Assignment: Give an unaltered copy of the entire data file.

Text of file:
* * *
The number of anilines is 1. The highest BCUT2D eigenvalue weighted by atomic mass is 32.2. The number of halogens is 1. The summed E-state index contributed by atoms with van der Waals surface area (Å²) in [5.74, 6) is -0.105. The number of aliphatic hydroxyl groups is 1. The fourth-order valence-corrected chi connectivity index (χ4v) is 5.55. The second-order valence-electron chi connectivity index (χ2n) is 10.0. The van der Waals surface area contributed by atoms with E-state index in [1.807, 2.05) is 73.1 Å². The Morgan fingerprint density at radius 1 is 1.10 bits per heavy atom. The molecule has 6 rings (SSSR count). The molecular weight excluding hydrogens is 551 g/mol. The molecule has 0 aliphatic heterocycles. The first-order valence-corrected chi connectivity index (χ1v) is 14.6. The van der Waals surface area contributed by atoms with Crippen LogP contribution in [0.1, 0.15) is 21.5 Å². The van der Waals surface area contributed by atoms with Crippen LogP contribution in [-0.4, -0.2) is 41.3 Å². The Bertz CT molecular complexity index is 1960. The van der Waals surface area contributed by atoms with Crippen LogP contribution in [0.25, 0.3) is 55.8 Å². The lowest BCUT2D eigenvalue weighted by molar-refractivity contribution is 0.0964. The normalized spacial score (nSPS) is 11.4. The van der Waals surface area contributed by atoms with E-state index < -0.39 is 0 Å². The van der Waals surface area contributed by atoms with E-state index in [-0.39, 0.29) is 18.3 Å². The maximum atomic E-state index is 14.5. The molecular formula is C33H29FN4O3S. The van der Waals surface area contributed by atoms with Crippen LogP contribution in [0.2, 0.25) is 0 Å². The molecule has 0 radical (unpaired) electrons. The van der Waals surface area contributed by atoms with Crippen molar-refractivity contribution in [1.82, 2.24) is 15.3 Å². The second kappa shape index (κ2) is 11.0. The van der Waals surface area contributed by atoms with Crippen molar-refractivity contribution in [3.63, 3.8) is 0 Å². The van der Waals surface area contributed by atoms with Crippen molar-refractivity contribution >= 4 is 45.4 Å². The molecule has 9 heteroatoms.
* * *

The number of anilines is 1. The highest BCUT2D eigenvalue weighted by atomic mass is 32.2. The number of halogens is 1. The summed E-state index contributed by atoms with van der Waals surface area (Å²) in [5.74, 6) is -0.105. The number of aliphatic hydroxyl groups is 1. The fourth-order valence-corrected chi connectivity index (χ4v) is 5.55. The second-order valence-electron chi connectivity index (χ2n) is 10.0. The van der Waals surface area contributed by atoms with E-state index in [1.807, 2.05) is 73.1 Å². The Morgan fingerprint density at radius 1 is 1.10 bits per heavy atom. The molecule has 6 rings (SSSR count). The molecular weight excluding hydrogens is 551 g/mol. The molecule has 0 aliphatic heterocycles. The first-order valence-corrected chi connectivity index (χ1v) is 14.6. The van der Waals surface area contributed by atoms with Crippen LogP contribution in [0.1, 0.15) is 21.5 Å². The van der Waals surface area contributed by atoms with Crippen LogP contribution in [-0.4, -0.2) is 41.3 Å². The Bertz CT molecular complexity index is 1960. The van der Waals surface area contributed by atoms with Crippen LogP contribution in [0.25, 0.3) is 55.8 Å². The lowest BCUT2D eigenvalue weighted by molar-refractivity contribution is 0.0964. The normalized spacial score (nSPS) is 11.4. The van der Waals surface area contributed by atoms with E-state index < -0.39 is 0 Å². The van der Waals surface area contributed by atoms with E-state index in [-0.39, 0.29) is 18.3 Å². The maximum atomic E-state index is 14.5. The molecular formula is C33H29FN4O3S. The van der Waals surface area contributed by atoms with Crippen LogP contribution in [0.2, 0.25) is 0 Å². The molecule has 0 radical (unpaired) electrons. The van der Waals surface area contributed by atoms with Crippen molar-refractivity contribution in [1.82, 2.24) is 15.3 Å². The second kappa shape index (κ2) is 11.0. The van der Waals surface area contributed by atoms with Crippen molar-refractivity contribution in [3.63, 3.8) is 0 Å². The van der Waals surface area contributed by atoms with Crippen molar-refractivity contribution >= 4 is 45.4 Å². The molecule has 9 heteroatoms.